Once the P2P platforms move from the FCA's transitional interim permission regime to full FCA authorisation, they will be subject to increased requirements relating to regulatory capital and systems and controls and will fall under the FCA's approved persons regime. Investors in consumer loans via the platforms who are considered to be investing by way of business will, in the absence of guidance to the contrary, continue to be pushed towards obtaining FCA authorisation before entering into regulated consumer credit agreements via the platforms.

Are there any political interventions or changes on the horizon?

The UK government is currently consulting on whether it should be mandatory for banks to refer small businesses to other non-bank providers. Although detracting from the original concept of peer-to-peer lending, any partnership between the traditional big banking institutions and smaller alternative finance providers such as the P2P platforms should assist in creating sufficient loan inventory for investors such as P2PGI and may result in the arrival of other fund vehicles seeking a return from this asset class.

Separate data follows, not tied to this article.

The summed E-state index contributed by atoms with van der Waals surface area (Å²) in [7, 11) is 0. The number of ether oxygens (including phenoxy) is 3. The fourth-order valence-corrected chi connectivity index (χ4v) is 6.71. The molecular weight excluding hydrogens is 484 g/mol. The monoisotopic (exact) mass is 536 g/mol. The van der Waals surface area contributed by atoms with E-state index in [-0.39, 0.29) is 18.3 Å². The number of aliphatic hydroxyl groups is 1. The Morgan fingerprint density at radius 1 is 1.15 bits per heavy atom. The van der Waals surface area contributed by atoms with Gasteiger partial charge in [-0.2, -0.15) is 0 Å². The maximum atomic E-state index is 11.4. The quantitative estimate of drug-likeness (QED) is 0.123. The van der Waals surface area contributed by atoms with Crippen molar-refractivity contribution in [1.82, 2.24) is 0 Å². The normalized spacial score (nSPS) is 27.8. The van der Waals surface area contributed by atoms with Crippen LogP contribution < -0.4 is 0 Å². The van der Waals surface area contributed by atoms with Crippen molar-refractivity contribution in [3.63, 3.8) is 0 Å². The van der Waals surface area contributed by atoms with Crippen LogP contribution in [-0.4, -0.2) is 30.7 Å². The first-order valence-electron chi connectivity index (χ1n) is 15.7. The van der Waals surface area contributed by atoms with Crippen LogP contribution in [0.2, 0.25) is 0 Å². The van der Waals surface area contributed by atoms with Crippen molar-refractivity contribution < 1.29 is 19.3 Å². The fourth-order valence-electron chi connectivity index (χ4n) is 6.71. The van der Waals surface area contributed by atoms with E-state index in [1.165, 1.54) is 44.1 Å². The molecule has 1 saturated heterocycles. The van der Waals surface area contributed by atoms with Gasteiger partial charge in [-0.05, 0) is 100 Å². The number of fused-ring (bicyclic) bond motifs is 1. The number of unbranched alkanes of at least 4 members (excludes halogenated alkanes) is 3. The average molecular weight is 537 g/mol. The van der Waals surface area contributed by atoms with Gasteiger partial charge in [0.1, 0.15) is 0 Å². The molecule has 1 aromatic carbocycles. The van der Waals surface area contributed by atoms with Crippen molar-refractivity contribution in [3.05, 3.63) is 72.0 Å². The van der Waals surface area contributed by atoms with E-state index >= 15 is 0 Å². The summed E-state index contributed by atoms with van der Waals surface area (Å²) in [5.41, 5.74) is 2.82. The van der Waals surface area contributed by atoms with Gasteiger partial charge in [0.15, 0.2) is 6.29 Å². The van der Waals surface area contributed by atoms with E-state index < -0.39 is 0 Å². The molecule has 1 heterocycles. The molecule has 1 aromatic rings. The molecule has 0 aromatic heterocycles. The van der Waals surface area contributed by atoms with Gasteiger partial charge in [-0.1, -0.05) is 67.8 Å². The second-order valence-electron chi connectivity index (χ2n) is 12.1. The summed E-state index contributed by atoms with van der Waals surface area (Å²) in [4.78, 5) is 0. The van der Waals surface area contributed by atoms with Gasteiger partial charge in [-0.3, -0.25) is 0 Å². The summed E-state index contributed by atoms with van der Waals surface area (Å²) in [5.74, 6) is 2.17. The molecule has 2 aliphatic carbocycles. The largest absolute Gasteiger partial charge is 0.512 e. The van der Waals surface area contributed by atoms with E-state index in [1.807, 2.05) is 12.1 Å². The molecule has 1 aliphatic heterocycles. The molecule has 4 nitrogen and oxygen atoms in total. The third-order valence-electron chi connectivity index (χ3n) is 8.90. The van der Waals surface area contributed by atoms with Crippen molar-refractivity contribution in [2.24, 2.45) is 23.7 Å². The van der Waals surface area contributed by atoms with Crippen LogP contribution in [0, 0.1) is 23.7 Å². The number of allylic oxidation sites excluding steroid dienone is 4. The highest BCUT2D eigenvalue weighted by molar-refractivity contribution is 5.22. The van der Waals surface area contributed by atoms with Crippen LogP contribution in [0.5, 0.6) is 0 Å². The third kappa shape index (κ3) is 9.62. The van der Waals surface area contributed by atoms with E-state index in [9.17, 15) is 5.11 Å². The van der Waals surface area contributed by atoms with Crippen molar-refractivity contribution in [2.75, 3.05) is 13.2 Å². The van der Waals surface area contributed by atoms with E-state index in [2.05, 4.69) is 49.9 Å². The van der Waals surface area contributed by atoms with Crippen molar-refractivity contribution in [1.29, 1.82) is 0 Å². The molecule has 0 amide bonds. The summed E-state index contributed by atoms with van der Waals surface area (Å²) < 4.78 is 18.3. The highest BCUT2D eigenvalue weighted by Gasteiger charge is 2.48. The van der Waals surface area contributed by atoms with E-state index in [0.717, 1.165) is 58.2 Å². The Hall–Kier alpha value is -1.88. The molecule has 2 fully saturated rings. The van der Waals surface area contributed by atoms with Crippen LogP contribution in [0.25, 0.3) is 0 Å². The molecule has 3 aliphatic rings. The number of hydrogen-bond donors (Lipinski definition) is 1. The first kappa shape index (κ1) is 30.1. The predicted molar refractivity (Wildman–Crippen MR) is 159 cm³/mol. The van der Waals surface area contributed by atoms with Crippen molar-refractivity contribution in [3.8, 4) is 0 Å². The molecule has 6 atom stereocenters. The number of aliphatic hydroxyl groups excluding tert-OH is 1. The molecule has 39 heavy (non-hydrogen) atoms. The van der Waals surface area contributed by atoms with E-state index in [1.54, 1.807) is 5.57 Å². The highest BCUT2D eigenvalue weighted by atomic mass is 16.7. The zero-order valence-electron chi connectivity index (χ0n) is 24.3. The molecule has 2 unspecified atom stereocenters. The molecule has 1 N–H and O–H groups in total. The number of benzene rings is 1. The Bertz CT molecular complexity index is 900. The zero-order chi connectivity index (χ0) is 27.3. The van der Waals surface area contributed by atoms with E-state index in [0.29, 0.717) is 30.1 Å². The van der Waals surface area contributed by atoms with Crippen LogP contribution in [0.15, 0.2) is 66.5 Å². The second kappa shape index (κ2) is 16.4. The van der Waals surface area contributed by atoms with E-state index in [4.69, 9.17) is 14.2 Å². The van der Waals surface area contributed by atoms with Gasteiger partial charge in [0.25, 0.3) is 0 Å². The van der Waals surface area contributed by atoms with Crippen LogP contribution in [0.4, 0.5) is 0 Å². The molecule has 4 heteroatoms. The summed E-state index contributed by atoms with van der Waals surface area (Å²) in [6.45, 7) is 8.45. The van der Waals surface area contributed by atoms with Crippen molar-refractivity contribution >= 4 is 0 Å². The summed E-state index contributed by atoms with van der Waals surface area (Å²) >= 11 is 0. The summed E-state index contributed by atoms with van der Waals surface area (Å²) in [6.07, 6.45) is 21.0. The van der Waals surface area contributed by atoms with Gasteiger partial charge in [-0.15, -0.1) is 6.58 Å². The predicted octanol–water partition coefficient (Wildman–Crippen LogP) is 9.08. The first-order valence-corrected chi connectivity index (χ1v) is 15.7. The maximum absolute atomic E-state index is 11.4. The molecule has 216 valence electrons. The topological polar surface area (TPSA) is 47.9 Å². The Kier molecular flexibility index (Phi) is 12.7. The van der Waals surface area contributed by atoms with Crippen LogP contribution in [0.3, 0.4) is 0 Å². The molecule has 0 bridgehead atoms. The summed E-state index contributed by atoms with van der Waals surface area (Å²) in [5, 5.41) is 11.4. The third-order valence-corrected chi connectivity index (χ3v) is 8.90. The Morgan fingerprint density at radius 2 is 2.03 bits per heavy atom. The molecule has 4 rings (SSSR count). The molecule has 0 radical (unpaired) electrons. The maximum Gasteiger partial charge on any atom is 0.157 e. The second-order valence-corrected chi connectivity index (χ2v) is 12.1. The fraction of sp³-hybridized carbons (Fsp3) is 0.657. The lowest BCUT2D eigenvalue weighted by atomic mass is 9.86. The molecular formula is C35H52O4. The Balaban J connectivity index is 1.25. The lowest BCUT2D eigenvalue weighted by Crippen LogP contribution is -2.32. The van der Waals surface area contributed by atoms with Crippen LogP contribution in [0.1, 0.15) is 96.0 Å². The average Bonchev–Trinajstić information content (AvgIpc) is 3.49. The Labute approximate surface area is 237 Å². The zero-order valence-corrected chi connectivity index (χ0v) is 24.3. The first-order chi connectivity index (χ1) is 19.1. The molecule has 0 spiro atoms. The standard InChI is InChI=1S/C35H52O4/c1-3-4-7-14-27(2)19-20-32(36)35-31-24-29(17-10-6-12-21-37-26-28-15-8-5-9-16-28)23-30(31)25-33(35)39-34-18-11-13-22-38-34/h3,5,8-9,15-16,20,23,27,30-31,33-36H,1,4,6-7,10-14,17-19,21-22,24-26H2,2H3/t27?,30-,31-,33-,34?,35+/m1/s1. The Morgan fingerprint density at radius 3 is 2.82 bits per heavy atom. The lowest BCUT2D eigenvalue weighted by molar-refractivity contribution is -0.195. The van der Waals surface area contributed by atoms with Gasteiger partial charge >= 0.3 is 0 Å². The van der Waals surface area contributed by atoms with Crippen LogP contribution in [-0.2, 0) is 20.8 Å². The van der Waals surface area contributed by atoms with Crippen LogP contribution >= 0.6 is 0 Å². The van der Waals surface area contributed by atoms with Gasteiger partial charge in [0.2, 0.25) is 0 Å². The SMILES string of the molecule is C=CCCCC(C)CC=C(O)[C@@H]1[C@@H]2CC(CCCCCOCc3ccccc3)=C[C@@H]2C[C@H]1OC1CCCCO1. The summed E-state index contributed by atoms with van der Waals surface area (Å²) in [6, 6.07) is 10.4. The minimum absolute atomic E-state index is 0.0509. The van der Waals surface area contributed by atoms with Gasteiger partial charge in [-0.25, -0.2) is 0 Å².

Another potential boost for the sector is the anticipated launch by the Treasury this month of a consultation on how investors might gain access to the peer-to-peer lending market, through individual savings accounts and whether a new type of ISA should be created for the purpose. The move follows an announcement in the March Budget that P2P investing can be included within the ISA tax-free wrapper for the first time next April.

All change!

There is a lot of passion about the railways in Great Britain and barely a week goes by without the rail industry being front page news: whether it is the development of High Speed 2, the collapse of the East Coast operator (which led to a partly nationalised rail service) or the annual January fares increases. 

Cancellations and delays

One of the highest profile front page stories of recent years dates from October 2012. Patrick McLoughlin (the Secretary of State for Transport) was forced to admit to tendering irregularities in the Department for Transport's competition for the West Coast rail franchise, resulting in the high-profile cancellation of the competition. This saw Virgin Trains losing and then being re-awarded the West Coast franchise, the temporary suspension of all franchise competitions and a number of inquiries and reviews by leading figures being undertaken, with policies and agreements written, torn up and then re-written.